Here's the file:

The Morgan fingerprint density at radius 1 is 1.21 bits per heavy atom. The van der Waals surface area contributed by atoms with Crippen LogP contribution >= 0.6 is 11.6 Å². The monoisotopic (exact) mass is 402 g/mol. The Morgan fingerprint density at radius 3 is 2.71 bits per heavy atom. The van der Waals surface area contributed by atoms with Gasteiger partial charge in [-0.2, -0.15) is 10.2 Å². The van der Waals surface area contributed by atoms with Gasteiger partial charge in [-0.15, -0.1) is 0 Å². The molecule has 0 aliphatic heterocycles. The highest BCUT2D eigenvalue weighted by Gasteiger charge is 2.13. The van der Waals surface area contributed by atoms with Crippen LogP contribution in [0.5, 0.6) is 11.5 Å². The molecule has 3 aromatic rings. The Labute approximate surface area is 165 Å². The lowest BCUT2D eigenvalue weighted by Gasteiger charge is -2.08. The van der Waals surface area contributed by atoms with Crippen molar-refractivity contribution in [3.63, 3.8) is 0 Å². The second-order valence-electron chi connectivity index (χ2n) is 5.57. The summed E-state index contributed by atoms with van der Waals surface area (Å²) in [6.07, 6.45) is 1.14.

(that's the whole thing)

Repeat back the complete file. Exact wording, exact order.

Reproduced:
The Morgan fingerprint density at radius 1 is 1.21 bits per heavy atom. The van der Waals surface area contributed by atoms with Crippen LogP contribution >= 0.6 is 11.6 Å². The monoisotopic (exact) mass is 402 g/mol. The Morgan fingerprint density at radius 3 is 2.71 bits per heavy atom. The van der Waals surface area contributed by atoms with Gasteiger partial charge in [-0.2, -0.15) is 10.2 Å². The van der Waals surface area contributed by atoms with Gasteiger partial charge in [-0.15, -0.1) is 0 Å². The molecule has 0 aliphatic heterocycles. The highest BCUT2D eigenvalue weighted by Gasteiger charge is 2.13. The van der Waals surface area contributed by atoms with Crippen LogP contribution in [0.5, 0.6) is 11.5 Å². The molecule has 3 aromatic rings. The Labute approximate surface area is 165 Å². The lowest BCUT2D eigenvalue weighted by Gasteiger charge is -2.08. The van der Waals surface area contributed by atoms with Crippen molar-refractivity contribution in [3.63, 3.8) is 0 Å². The second-order valence-electron chi connectivity index (χ2n) is 5.57. The summed E-state index contributed by atoms with van der Waals surface area (Å²) in [6.07, 6.45) is 1.14.